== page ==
Downbeat Democrats need a new attitude

November 20, 2003|By Ellen Goodman

BOSTON -- My Dad was a JFK Democrat who swore he could identify Republicans in our precinct by the way they came to the polls: mad. Back then, our neighborhood conservatives were Brahmin elders who still thought of Franklin Delano Roosevelt as a traitor to his class.

Anyway, I grew up thinking that Democrats were the happy warriors. FDR, Harry Truman, JFK. I thought that liberals, or progressives if you prefer, were the ones who believed in people and the possibility of change. They carried the torch for the improvement of everyday life, the flag of hope for American progress.

But it doesn't feel that way this year. I'm having trouble finding a happy warrior.

It's not just that the most committed Democrats in the primaries are the most angry. After all, there's much to be angry about, and no one should have to smile through bad news like a TV anchor reporting disaster as if it were a pep rally.

Nor is it just the passionate anti-Bush sentiment that has turned this Democratic primary season from a debate about who should be president to a debate about who can beat the president.

It's something deeper, maybe even darker.

When you talk to folks in the most committed wing of the Democratic Party, the deep frustration at the Bush administration often turns on one question: "How do they get away with it?" How did they get away with tales of weapons of mass destruction? How did they get away with an underfunded No Child Left Behind Act, a polluting Clean Water Act, a soaring national debt?

This outrage at Mr. Bush morphs too easily into pessimism about the American people, a perception of the public as dupes. I have heard, even shared, some of it. After all, about two-thirds of Americans in polls say they believe that Saddam Hussein was connected to the Sept. 11 terrorists. How could they?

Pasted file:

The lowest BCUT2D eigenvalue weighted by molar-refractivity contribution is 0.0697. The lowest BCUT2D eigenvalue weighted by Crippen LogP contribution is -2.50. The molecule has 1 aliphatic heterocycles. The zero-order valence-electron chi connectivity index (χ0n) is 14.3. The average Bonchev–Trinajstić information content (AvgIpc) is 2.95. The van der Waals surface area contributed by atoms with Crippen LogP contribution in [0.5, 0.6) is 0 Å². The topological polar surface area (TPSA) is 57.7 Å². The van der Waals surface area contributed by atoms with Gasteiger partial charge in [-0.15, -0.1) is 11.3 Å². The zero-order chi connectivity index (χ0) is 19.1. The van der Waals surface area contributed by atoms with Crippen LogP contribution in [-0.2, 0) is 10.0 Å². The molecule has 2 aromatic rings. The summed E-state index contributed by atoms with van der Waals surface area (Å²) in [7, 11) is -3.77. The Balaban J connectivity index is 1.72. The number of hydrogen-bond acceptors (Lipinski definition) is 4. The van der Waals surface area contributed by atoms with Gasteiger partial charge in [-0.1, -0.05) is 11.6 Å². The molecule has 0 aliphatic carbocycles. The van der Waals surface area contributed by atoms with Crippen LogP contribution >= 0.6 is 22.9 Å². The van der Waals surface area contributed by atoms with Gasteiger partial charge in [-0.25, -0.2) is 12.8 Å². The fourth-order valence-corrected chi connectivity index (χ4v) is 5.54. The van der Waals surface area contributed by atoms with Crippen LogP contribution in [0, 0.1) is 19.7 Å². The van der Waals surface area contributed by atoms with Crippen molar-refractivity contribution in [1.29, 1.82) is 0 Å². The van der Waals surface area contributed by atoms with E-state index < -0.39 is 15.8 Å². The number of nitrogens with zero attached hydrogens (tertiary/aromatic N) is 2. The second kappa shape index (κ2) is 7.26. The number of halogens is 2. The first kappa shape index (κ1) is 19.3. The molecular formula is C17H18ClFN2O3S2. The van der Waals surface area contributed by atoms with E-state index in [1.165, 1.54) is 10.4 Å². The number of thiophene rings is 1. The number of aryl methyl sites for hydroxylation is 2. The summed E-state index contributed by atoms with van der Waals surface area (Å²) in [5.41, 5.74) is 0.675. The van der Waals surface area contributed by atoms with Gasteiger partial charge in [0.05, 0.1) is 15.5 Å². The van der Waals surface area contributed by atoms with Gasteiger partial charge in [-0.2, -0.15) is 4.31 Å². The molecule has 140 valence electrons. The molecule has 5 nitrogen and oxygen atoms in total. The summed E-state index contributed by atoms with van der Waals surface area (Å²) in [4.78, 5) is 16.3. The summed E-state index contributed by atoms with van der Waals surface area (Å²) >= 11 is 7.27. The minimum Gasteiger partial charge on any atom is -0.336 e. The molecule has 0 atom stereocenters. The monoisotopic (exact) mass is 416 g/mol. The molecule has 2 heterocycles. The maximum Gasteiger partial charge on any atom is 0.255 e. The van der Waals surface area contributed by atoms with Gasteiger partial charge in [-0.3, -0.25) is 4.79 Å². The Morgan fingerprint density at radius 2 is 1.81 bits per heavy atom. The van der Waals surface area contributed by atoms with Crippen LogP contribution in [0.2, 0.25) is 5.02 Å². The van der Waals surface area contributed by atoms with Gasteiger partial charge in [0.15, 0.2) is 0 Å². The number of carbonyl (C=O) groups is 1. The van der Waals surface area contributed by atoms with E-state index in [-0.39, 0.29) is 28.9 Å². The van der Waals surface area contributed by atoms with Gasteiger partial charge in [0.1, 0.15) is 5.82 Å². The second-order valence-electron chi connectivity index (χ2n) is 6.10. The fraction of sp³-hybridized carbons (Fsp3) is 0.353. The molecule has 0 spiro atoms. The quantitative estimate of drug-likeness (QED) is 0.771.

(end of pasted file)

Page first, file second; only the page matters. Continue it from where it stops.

But I also know that when liberals start talking about the American people as "them" instead of "us," they're done for.

On Monday, Rush Limbaugh came back from rehab, and after some baby steps -- about 12 steps -- he returned to liberal bashing. "You ever see liberals smile about anything?" asked the man who epitomized and energized the "angry white man."

But he's making a charge that has some Velcro. Since I lifted my personal embargo on presidential politics, I've watched several debates and joined in one. The closest thing to a happy warrior is Sen. John Edwards of North Carolina, and he exudes more good nature than gravitas. Massachusetts Sen. John Kerry is cursed with a cartoonist's delight -- sad eyes and a hound-dog seriousness. Former Vermont Gov. Howard Dean has perfected a rallying cry of empowerment -- "You have the power to take this country back!" -- but his optimism is only about Mr. Bush's defeat.

There's a cloud over these candidates and, art imitating life, even my own Democratic president, Jeb Bartlett, seems to have lost the idealistic lilt in his voice in a downbeat West Wing. Are we having any fun yet?

Mr. Bush no longer claims to be the "compassionate conservative," but he knows enough to work on the vision thing. In a recent foreign policy speech, he staked out hope for his team. Americans were not only fighting against terrorism, he said, but fighting for a "global democratic revolution."

Well, I don't believe pre-emptive war is a good ambassador for democracy. But Democrats who are dead-on right about this misleadership have yet to share their own ideal of how to turn enemies to allies and despots into democrats.

Sometimes I think of the late Paul Wellstone, a man who loved his work. He argued that progressive politics should be less about what's wrong with the other guy and more about getting citizens "to dream again." Where are the big dreams about universal health care or education or jobs?

I am not looking for a happy-talking, cockeyed optimist, Candidate Feelgood. This week, America is commemorating the 40th anniversary of JFK's death. But it's worth thinking of the life of the man who called on our best. A man who lightened his Cold War realism with wit and eloquence.

Remember Jimmy Carter's malaise? Leaders who project an energetic belief in people and the future draw voters into their magnetic field. Politicians with that sort of positive energy hold an edge whether named Ronald Reagan or Bill Clinton.

There is nothing contradictory about anger and idealism. But anger without idealism makes for an unhappy warrior and an unhappy election. As Mr. Clinton, who is still a better politician than Karl Rove on his best day, said recently: "We've got to fight. And we gotta look like we're havin' a good time doing it."

Anger may win a primary. But it takes an upbeat pol to get folks to come to the party.

Ellen Goodman is a columnist for The Boston Globe and appears Mondays and Thursdays in The Sun.

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